Name of donor: Conservative Voice
Address of donor: Windslow House, Ashurst Park, Church Lane, Ascot SL5 7ED
Amount of donation …
Supported Legislation
Automatic Electoral Registration (No. 2) Bill 2017-19
The Bill failed to complete its passage through Parliament before the end of the session. This means the Bill will …

Division Voting information

During the current Parliamentary Session, Siobhan Baillie has voted in 343 divisions, and 3 times against the majority of their Party.

23 Jun 2020 - Independent Complaints and Grievance Scheme - View Vote Context
Siobhan Baillie voted Aye - against a party majority and in line with the House
One of 45 Conservative Aye votes vs 235 Conservative No votes
Tally: Ayes - 243 Noes - 238
17 Jun 2020 - Health and Personal Social Services - View Vote Context
Siobhan Baillie voted Aye - against a party majority and in line with the House
One of 104 Conservative Aye votes vs 124 Conservative No votes
Tally: Ayes - 253 Noes - 136
20 Oct 2021 - Environment Bill - View Vote Context
Siobhan Baillie voted No - against a party majority and against the House
One of 22 Conservative No votes vs 265 Conservative Aye votes
Tally: Ayes - 268 Noes - 204
View All Siobhan Baillie Division Votes

Debates during the 2019 Parliament

Speeches made during Parliamentary debates are recorded in Hansard. For ease of browsing we have grouped debates into individual, departmental and legislative categories.

Sparring Partners
Jacob Rees-Mogg (Conservative)
Lord President of the Council and Leader of the House of Commons
(13 debate interactions)
Boris Johnson (Conservative)
Prime Minister, First Lord of the Treasury, Minister for the Civil Service, and Minister for the Union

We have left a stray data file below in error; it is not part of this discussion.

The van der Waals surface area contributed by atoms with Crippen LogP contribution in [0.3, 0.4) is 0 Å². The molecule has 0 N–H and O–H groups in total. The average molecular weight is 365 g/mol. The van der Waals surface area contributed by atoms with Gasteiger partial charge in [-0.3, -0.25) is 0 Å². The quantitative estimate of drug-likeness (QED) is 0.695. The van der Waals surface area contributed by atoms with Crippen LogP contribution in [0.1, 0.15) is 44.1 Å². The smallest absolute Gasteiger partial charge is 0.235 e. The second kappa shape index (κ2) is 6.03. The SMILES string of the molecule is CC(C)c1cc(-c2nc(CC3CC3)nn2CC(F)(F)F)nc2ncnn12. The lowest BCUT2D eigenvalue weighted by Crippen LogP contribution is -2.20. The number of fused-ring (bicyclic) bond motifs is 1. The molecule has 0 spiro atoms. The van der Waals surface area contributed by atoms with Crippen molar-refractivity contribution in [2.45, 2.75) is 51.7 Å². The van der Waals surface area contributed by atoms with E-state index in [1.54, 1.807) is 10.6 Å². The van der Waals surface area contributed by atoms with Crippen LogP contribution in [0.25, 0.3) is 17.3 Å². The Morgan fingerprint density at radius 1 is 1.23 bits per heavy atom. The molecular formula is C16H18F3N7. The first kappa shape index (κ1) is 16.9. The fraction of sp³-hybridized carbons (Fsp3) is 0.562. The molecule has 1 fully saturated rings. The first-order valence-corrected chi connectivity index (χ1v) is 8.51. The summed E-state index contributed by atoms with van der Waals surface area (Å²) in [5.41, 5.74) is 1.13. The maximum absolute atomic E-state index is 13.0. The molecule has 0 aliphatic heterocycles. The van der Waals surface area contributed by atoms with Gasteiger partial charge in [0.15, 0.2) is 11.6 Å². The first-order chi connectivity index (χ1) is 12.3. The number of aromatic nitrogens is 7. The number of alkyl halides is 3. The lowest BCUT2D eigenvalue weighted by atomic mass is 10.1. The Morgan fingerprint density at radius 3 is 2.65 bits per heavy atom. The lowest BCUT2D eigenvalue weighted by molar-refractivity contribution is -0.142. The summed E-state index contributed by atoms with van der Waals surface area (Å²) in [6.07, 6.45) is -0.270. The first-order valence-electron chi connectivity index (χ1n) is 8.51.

(8 debate interactions)
Victoria Atkins (Conservative)
Minister of State (Ministry of Justice)
(7 debate interactions)
View All Sparring Partners
Department Debates
Home Office
(23 debate contributions)
Department of Health and Social Care
(9 debate contributions)
View All Department Debates
View all Siobhan Baillie's debates

Stroud Petitions

e-Petitions are administered by Parliament and allow members of the public to express support for a particular issue.

If an e-petition reaches 10,000 signatures the Government will issue a written response.

If an e-petition reaches 100,000 signatures the petition becomes eligible for a Parliamentary debate (usually Monday 4.30pm in Westminster Hall).

Petitions with highest Stroud signature proportion
Petitions with most Stroud signatures
Petition Debates Contributed

We have the second most expensive childcare system in the world. A full time place costs, on average, £14,000 per year, making it completely unaffordable for many families. Parents are forced to leave their jobs or work fewer hours, which has a negative impact on the economy and on child poverty.


Latest EDMs signed by Siobhan Baillie